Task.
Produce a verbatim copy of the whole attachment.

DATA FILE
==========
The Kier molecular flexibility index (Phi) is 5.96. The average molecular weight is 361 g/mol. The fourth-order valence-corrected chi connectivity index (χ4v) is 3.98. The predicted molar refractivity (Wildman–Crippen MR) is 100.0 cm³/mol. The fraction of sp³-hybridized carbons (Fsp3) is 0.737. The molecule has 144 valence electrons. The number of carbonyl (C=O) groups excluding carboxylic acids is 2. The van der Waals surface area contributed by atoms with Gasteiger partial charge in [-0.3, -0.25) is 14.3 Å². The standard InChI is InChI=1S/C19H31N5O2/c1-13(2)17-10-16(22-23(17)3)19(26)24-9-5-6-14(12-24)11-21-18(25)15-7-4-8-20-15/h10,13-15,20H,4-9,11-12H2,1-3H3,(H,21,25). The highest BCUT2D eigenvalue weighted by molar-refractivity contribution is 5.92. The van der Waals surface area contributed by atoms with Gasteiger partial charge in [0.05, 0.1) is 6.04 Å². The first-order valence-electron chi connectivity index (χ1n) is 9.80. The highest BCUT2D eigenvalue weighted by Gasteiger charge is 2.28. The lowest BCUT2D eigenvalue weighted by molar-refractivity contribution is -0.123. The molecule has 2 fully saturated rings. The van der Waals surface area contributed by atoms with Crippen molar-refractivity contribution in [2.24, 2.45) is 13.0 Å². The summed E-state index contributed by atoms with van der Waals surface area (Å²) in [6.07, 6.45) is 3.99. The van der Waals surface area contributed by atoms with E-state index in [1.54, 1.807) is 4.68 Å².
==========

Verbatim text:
The Kier molecular flexibility index (Phi) is 5.96. The average molecular weight is 361 g/mol. The fourth-order valence-corrected chi connectivity index (χ4v) is 3.98. The predicted molar refractivity (Wildman–Crippen MR) is 100.0 cm³/mol. The fraction of sp³-hybridized carbons (Fsp3) is 0.737. The molecule has 144 valence electrons. The number of carbonyl (C=O) groups excluding carboxylic acids is 2. The van der Waals surface area contributed by atoms with Gasteiger partial charge in [-0.3, -0.25) is 14.3 Å². The standard InChI is InChI=1S/C19H31N5O2/c1-13(2)17-10-16(22-23(17)3)19(26)24-9-5-6-14(12-24)11-21-18(25)15-7-4-8-20-15/h10,13-15,20H,4-9,11-12H2,1-3H3,(H,21,25). The highest BCUT2D eigenvalue weighted by molar-refractivity contribution is 5.92. The van der Waals surface area contributed by atoms with Gasteiger partial charge in [0.05, 0.1) is 6.04 Å². The first-order valence-electron chi connectivity index (χ1n) is 9.80. The highest BCUT2D eigenvalue weighted by Gasteiger charge is 2.28. The lowest BCUT2D eigenvalue weighted by molar-refractivity contribution is -0.123. The molecule has 2 fully saturated rings. The van der Waals surface area contributed by atoms with Crippen molar-refractivity contribution in [2.24, 2.45) is 13.0 Å². The summed E-state index contributed by atoms with van der Waals surface area (Å²) in [6.07, 6.45) is 3.99. The van der Waals surface area contributed by atoms with E-state index in [1.54, 1.807) is 4.68 Å².